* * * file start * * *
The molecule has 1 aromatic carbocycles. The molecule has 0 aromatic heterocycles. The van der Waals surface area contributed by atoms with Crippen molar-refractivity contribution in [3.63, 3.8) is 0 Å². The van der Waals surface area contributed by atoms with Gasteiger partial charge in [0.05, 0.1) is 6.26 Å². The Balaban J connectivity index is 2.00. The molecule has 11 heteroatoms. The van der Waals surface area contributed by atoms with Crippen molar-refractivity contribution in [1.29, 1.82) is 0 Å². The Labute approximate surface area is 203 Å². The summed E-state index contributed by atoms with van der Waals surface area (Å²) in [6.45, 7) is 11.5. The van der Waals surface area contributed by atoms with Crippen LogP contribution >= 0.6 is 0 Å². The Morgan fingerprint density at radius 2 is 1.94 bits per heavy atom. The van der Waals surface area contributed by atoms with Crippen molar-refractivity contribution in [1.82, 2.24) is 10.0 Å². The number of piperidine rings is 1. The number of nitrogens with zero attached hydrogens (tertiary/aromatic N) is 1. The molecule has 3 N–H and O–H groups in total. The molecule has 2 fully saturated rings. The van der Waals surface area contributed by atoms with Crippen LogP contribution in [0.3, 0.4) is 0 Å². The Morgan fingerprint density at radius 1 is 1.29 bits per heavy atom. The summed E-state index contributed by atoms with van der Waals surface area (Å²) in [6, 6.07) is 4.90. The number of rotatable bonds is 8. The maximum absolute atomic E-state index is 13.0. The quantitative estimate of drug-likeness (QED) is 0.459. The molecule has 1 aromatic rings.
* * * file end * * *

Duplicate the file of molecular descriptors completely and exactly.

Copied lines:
The molecule has 1 aromatic carbocycles. The molecule has 0 aromatic heterocycles. The van der Waals surface area contributed by atoms with Crippen molar-refractivity contribution in [3.63, 3.8) is 0 Å². The van der Waals surface area contributed by atoms with Gasteiger partial charge in [0.05, 0.1) is 6.26 Å². The Balaban J connectivity index is 2.00. The molecule has 11 heteroatoms. The van der Waals surface area contributed by atoms with Crippen molar-refractivity contribution in [1.29, 1.82) is 0 Å². The Labute approximate surface area is 203 Å². The summed E-state index contributed by atoms with van der Waals surface area (Å²) in [6.45, 7) is 11.5. The van der Waals surface area contributed by atoms with Crippen LogP contribution >= 0.6 is 0 Å². The Morgan fingerprint density at radius 2 is 1.94 bits per heavy atom. The van der Waals surface area contributed by atoms with Crippen molar-refractivity contribution in [1.82, 2.24) is 10.0 Å². The number of piperidine rings is 1. The number of nitrogens with zero attached hydrogens (tertiary/aromatic N) is 1. The molecule has 3 N–H and O–H groups in total. The molecule has 2 fully saturated rings. The van der Waals surface area contributed by atoms with Crippen LogP contribution in [0.3, 0.4) is 0 Å². The Morgan fingerprint density at radius 1 is 1.29 bits per heavy atom. The summed E-state index contributed by atoms with van der Waals surface area (Å²) in [6, 6.07) is 4.90. The number of rotatable bonds is 8. The maximum absolute atomic E-state index is 13.0. The quantitative estimate of drug-likeness (QED) is 0.459. The molecule has 1 aromatic rings.